2013-07-30

Co.Labs

Why Every Real-World Instrument Should Be Touch Sensitive

It’s time we stopped using the iPad to simulate all our tools and devices. Touch sensitivity can be built into any contraption that has the capacity to be mastered by a human operator--and this capacitive piano keyboard, now on Kickstarter, is a prime example.



Some would have us believe that there is a coming boom in hardware startups. With fast, low-risk platforms like Kickstarter and Quirky out there, we’re inclined to agree--and it’s about damn time. It’s becoming a chore: Tooling around with slab-like iPhones and iPads, pretending they are levels or clocks or drawing tablets. How about just creating smart things that aren’t trapped inside a glass panel?

Perhaps the worst offenders are music-creation apps. Tactile feedback is vital to instruments of all sorts, and here the iPad is a particularly poor simulacrum. Some musicians have been turning to iPads running instrument apps to help them create music on the cheap and in new innovative ways, and that’s cool. But this touch-sensitive keyboard is far cooler.

TouchKeys is an overlay that works with any standard keyboard, giving it multi-touch capacity and the ability for vibrato and pitch change--all manipulated in the way you stroke the key. The recently launched Kickstarter campaign is from project lead developer Andrew McPherson, who spent two years of research at Drexel University and continued on at the College of Queen Mary at University of London. No stranger to "smart" instruments, McPherson did some consulting with Roli Seaboard last year on circuit design for their prototypes.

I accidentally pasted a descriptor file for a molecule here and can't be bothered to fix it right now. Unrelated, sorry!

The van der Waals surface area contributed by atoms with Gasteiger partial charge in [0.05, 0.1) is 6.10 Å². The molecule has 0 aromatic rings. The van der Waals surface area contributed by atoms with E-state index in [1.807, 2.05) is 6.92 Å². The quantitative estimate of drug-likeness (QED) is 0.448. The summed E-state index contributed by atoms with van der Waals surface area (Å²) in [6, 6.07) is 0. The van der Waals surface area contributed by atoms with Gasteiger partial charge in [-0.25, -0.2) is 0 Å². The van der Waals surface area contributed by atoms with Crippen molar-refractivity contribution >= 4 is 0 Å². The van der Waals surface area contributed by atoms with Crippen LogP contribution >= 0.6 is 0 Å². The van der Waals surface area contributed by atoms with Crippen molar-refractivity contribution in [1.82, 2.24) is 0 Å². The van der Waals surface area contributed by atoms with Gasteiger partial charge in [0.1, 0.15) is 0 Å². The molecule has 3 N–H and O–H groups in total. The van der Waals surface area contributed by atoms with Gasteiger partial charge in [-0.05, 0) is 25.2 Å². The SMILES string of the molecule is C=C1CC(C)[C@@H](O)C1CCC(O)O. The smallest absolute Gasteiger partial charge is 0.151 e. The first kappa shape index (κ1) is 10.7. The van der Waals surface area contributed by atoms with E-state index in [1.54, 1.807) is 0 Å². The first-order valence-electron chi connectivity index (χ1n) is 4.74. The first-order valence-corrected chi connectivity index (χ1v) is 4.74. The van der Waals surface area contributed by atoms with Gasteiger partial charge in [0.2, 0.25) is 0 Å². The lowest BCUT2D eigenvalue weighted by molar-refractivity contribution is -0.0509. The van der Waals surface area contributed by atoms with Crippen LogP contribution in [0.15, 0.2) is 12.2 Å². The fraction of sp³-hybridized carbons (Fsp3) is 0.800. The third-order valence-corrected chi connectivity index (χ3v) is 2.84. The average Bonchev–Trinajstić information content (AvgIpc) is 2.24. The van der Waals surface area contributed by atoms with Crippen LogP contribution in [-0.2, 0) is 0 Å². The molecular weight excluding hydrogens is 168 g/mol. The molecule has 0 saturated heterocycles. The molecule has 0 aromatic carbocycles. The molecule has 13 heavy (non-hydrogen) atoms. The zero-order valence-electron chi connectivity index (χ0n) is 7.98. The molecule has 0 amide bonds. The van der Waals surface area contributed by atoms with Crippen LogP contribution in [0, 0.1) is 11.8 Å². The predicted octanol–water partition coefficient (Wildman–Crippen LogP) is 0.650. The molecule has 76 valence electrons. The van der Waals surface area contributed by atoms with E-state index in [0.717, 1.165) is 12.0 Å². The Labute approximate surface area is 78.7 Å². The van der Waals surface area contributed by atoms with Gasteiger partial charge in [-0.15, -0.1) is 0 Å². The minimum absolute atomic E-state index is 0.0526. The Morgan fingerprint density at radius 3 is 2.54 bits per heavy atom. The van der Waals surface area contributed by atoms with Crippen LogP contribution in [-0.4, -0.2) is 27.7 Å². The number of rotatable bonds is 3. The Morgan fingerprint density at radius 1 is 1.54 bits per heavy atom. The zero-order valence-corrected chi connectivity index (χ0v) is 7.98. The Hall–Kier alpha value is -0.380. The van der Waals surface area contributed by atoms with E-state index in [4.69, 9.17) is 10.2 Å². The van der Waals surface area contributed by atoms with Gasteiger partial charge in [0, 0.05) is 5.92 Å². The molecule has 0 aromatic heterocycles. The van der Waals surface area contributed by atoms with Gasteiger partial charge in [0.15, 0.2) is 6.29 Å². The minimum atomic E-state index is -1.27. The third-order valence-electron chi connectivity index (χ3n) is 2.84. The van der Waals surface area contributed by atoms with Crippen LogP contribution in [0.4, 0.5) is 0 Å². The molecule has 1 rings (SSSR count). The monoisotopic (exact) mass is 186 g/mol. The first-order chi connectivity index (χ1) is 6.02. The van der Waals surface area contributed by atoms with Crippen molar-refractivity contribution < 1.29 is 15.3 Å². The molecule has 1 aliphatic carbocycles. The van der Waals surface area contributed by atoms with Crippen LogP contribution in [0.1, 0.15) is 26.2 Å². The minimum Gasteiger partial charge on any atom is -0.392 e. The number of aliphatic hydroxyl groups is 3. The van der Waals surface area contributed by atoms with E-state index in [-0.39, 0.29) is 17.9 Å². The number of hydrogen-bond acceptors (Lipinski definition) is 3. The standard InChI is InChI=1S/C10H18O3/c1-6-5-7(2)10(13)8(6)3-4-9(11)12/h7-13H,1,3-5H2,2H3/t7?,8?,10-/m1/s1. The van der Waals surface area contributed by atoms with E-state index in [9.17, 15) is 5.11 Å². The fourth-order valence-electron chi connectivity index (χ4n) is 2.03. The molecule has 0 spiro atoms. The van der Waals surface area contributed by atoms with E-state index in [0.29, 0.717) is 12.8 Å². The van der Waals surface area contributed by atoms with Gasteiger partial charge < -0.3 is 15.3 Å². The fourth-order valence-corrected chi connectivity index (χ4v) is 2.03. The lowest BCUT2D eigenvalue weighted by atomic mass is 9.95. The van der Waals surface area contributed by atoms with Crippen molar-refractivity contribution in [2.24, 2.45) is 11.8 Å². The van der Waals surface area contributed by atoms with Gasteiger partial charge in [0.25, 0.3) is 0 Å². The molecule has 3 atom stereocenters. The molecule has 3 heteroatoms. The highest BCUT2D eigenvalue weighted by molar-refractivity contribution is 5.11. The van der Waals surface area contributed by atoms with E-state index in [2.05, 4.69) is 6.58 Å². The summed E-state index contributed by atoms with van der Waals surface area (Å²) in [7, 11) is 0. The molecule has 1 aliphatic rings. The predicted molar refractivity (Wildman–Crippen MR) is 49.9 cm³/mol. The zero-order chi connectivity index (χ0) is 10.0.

The Seaboard is a keyboard completely re-imagined, while TouchKeys is a more incremental step toward the inevitable shift in making music. McPherson says the TouchKeys panel was created for musicians looking to expand the possibilities of their playing in mind--simulating non-traditional instruments and sounds via real black-and-white keys.

So how does it work? "The software gathers the data from the touch sensors and from the keyboard they're installed on and puts together a complete picture of how you play,” explains McPherson. “It uses that information to drive any software or hardware synthesizer. Once you select the TouchKeys device and the MIDI instruments you want to use, the software mostly runs in the background, though it can also generate a real-time display of where the fingers touch the keys. It also generates MIDI messages, splitting each note to its own MIDI channel."

An impressive demo for sure, but the relatively high cost for anyone but enthusiasts keeps this current implementation just out of reach for the mainstream. Seeing the different Kickstarter rewards that offer keyboards with TouchKeys pre-installed, however, it's hard not to imagine eventually partnering with current instrument manufacturers as a possible end goal for TouchKeys. McPherson does say that is one possibility. "Instrument manufacturers can bring a lot to the table that is harder to do as an independent designer or university researcher, but it's too soon to say exactly what comes next,” he says. “For now the focus is on getting these instruments directly into the hands of musicians.”




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